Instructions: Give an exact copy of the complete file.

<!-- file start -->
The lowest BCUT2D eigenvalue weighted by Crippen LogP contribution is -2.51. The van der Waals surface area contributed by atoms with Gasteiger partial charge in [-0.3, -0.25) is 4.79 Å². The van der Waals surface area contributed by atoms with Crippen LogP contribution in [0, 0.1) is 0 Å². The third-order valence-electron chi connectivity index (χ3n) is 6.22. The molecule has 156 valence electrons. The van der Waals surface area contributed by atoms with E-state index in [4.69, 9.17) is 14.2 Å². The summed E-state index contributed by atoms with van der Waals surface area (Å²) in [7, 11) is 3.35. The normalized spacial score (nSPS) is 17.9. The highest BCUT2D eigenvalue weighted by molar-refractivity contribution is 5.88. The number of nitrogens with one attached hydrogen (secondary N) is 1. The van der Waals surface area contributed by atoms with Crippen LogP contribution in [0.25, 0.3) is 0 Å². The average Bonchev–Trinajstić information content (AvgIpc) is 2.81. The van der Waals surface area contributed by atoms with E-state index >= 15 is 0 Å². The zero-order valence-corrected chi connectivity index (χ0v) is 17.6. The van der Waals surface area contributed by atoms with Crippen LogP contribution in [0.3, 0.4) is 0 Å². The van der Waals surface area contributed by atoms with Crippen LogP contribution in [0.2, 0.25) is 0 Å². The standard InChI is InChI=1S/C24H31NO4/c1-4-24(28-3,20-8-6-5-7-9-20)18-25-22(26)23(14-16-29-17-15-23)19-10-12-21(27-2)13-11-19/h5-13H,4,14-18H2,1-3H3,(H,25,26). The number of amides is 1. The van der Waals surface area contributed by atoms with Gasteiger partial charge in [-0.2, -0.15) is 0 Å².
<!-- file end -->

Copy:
The lowest BCUT2D eigenvalue weighted by Crippen LogP contribution is -2.51. The van der Waals surface area contributed by atoms with Gasteiger partial charge in [-0.3, -0.25) is 4.79 Å². The van der Waals surface area contributed by atoms with Crippen LogP contribution in [0, 0.1) is 0 Å². The third-order valence-electron chi connectivity index (χ3n) is 6.22. The molecule has 156 valence electrons. The van der Waals surface area contributed by atoms with E-state index in [4.69, 9.17) is 14.2 Å². The summed E-state index contributed by atoms with van der Waals surface area (Å²) in [7, 11) is 3.35. The normalized spacial score (nSPS) is 17.9. The highest BCUT2D eigenvalue weighted by molar-refractivity contribution is 5.88. The number of nitrogens with one attached hydrogen (secondary N) is 1. The van der Waals surface area contributed by atoms with Crippen LogP contribution in [0.25, 0.3) is 0 Å². The average Bonchev–Trinajstić information content (AvgIpc) is 2.81. The van der Waals surface area contributed by atoms with E-state index >= 15 is 0 Å². The zero-order valence-corrected chi connectivity index (χ0v) is 17.6. The van der Waals surface area contributed by atoms with Crippen LogP contribution in [0.3, 0.4) is 0 Å². The van der Waals surface area contributed by atoms with Crippen LogP contribution in [0.2, 0.25) is 0 Å². The standard InChI is InChI=1S/C24H31NO4/c1-4-24(28-3,20-8-6-5-7-9-20)18-25-22(26)23(14-16-29-17-15-23)19-10-12-21(27-2)13-11-19/h5-13H,4,14-18H2,1-3H3,(H,25,26). The number of amides is 1. The van der Waals surface area contributed by atoms with Gasteiger partial charge in [-0.2, -0.15) is 0 Å².